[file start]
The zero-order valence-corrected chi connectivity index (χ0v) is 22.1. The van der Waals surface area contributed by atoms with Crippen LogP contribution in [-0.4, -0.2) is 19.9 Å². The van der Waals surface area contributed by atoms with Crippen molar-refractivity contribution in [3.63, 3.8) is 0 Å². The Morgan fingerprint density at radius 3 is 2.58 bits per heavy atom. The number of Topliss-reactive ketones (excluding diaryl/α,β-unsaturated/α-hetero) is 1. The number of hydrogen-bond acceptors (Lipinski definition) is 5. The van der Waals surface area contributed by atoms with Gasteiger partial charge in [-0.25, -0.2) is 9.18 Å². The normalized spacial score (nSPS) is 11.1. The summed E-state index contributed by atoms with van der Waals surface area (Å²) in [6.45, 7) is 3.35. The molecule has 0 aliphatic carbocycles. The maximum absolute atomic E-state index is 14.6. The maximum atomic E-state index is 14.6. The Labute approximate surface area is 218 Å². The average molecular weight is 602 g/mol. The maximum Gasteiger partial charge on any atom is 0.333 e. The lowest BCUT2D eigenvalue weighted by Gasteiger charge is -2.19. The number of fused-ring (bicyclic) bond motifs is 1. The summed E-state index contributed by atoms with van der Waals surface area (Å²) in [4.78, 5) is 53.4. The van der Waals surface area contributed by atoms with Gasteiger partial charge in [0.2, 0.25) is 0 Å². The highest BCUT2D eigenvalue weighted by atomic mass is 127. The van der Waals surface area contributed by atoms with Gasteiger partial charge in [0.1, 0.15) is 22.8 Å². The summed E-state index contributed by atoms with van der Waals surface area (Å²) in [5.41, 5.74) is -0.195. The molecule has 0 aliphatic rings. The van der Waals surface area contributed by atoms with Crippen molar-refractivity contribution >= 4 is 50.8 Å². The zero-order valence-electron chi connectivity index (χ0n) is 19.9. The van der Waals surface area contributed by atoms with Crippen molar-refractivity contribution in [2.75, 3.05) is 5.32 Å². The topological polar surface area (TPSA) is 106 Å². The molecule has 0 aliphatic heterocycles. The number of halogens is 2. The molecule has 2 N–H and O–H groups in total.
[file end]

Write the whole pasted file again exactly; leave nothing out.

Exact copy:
The zero-order valence-corrected chi connectivity index (χ0v) is 22.1. The van der Waals surface area contributed by atoms with Crippen LogP contribution in [-0.4, -0.2) is 19.9 Å². The van der Waals surface area contributed by atoms with Crippen molar-refractivity contribution in [3.63, 3.8) is 0 Å². The Morgan fingerprint density at radius 3 is 2.58 bits per heavy atom. The number of Topliss-reactive ketones (excluding diaryl/α,β-unsaturated/α-hetero) is 1. The number of hydrogen-bond acceptors (Lipinski definition) is 5. The van der Waals surface area contributed by atoms with Gasteiger partial charge in [-0.25, -0.2) is 9.18 Å². The normalized spacial score (nSPS) is 11.1. The summed E-state index contributed by atoms with van der Waals surface area (Å²) in [6.45, 7) is 3.35. The molecule has 0 aliphatic carbocycles. The maximum absolute atomic E-state index is 14.6. The maximum atomic E-state index is 14.6. The Labute approximate surface area is 218 Å². The average molecular weight is 602 g/mol. The maximum Gasteiger partial charge on any atom is 0.333 e. The lowest BCUT2D eigenvalue weighted by Gasteiger charge is -2.19. The number of fused-ring (bicyclic) bond motifs is 1. The summed E-state index contributed by atoms with van der Waals surface area (Å²) in [4.78, 5) is 53.4. The van der Waals surface area contributed by atoms with Gasteiger partial charge in [0.2, 0.25) is 0 Å². The highest BCUT2D eigenvalue weighted by atomic mass is 127. The van der Waals surface area contributed by atoms with Gasteiger partial charge in [0.1, 0.15) is 22.8 Å². The summed E-state index contributed by atoms with van der Waals surface area (Å²) in [5.41, 5.74) is -0.195. The molecule has 0 aliphatic rings. The van der Waals surface area contributed by atoms with Crippen molar-refractivity contribution >= 4 is 50.8 Å². The zero-order valence-electron chi connectivity index (χ0n) is 19.9. The van der Waals surface area contributed by atoms with Crippen molar-refractivity contribution in [2.75, 3.05) is 5.32 Å². The topological polar surface area (TPSA) is 106 Å². The molecule has 0 aliphatic heterocycles. The number of halogens is 2. The molecule has 2 N–H and O–H groups in total.